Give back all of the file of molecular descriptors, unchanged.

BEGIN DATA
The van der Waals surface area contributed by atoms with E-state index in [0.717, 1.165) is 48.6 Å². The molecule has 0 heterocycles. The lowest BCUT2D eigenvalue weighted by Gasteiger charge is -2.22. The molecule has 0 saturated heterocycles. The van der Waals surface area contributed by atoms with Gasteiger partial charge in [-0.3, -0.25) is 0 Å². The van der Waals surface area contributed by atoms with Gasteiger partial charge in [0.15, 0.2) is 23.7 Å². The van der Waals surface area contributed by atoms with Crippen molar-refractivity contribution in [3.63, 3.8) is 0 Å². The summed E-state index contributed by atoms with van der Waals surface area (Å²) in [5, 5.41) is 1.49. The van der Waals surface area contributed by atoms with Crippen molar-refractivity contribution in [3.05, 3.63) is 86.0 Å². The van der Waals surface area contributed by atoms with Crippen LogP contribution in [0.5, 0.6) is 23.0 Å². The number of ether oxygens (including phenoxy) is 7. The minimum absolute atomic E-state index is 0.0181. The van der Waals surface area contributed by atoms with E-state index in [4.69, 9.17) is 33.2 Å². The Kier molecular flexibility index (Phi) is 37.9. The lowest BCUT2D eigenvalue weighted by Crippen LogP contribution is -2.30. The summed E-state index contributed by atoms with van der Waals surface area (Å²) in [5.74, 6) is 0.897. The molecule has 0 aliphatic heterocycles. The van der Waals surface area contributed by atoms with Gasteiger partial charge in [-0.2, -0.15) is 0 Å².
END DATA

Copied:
The van der Waals surface area contributed by atoms with E-state index in [0.717, 1.165) is 48.6 Å². The molecule has 0 heterocycles. The lowest BCUT2D eigenvalue weighted by Gasteiger charge is -2.22. The molecule has 0 saturated heterocycles. The van der Waals surface area contributed by atoms with Gasteiger partial charge in [-0.3, -0.25) is 0 Å². The van der Waals surface area contributed by atoms with Gasteiger partial charge in [0.15, 0.2) is 23.7 Å². The van der Waals surface area contributed by atoms with Crippen molar-refractivity contribution in [3.63, 3.8) is 0 Å². The summed E-state index contributed by atoms with van der Waals surface area (Å²) in [5, 5.41) is 1.49. The van der Waals surface area contributed by atoms with Crippen molar-refractivity contribution in [3.05, 3.63) is 86.0 Å². The van der Waals surface area contributed by atoms with Crippen LogP contribution in [0.5, 0.6) is 23.0 Å². The number of ether oxygens (including phenoxy) is 7. The minimum absolute atomic E-state index is 0.0181. The van der Waals surface area contributed by atoms with E-state index in [4.69, 9.17) is 33.2 Å². The Kier molecular flexibility index (Phi) is 37.9. The lowest BCUT2D eigenvalue weighted by Crippen LogP contribution is -2.30. The summed E-state index contributed by atoms with van der Waals surface area (Å²) in [5.74, 6) is 0.897. The molecule has 0 aliphatic heterocycles. The van der Waals surface area contributed by atoms with Gasteiger partial charge in [-0.2, -0.15) is 0 Å².